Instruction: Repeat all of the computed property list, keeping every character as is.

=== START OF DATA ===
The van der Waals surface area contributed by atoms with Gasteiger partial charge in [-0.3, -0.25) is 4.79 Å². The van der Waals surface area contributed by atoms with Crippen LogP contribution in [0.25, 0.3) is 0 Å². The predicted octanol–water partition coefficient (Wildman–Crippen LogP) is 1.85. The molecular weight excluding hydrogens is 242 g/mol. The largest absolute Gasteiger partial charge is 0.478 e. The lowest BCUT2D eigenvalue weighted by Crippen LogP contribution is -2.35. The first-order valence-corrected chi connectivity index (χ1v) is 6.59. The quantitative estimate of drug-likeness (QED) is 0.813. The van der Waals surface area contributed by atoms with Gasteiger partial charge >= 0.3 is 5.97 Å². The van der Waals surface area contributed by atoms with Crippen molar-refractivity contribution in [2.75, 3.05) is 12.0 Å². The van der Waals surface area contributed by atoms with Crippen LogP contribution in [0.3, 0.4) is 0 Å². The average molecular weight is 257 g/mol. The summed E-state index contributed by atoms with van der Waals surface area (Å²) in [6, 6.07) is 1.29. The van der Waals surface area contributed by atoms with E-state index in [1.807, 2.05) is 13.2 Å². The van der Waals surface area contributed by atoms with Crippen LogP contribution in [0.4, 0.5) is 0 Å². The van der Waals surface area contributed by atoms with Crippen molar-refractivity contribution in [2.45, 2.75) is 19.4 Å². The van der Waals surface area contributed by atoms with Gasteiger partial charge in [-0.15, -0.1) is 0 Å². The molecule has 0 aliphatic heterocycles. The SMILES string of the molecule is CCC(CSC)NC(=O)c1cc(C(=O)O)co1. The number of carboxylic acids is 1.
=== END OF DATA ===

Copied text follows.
The van der Waals surface area contributed by atoms with Gasteiger partial charge in [-0.3, -0.25) is 4.79 Å². The van der Waals surface area contributed by atoms with Crippen LogP contribution in [0.25, 0.3) is 0 Å². The predicted octanol–water partition coefficient (Wildman–Crippen LogP) is 1.85. The molecular weight excluding hydrogens is 242 g/mol. The largest absolute Gasteiger partial charge is 0.478 e. The lowest BCUT2D eigenvalue weighted by Crippen LogP contribution is -2.35. The first-order valence-corrected chi connectivity index (χ1v) is 6.59. The quantitative estimate of drug-likeness (QED) is 0.813. The van der Waals surface area contributed by atoms with Gasteiger partial charge >= 0.3 is 5.97 Å². The van der Waals surface area contributed by atoms with Crippen molar-refractivity contribution in [2.75, 3.05) is 12.0 Å². The van der Waals surface area contributed by atoms with Crippen LogP contribution in [0.3, 0.4) is 0 Å². The average molecular weight is 257 g/mol. The summed E-state index contributed by atoms with van der Waals surface area (Å²) in [6, 6.07) is 1.29. The van der Waals surface area contributed by atoms with E-state index in [1.807, 2.05) is 13.2 Å². The van der Waals surface area contributed by atoms with Crippen LogP contribution in [0.4, 0.5) is 0 Å². The van der Waals surface area contributed by atoms with Crippen molar-refractivity contribution in [2.45, 2.75) is 19.4 Å². The van der Waals surface area contributed by atoms with Gasteiger partial charge in [-0.15, -0.1) is 0 Å². The molecule has 0 aliphatic heterocycles. The SMILES string of the molecule is CCC(CSC)NC(=O)c1cc(C(=O)O)co1. The number of carboxylic acids is 1.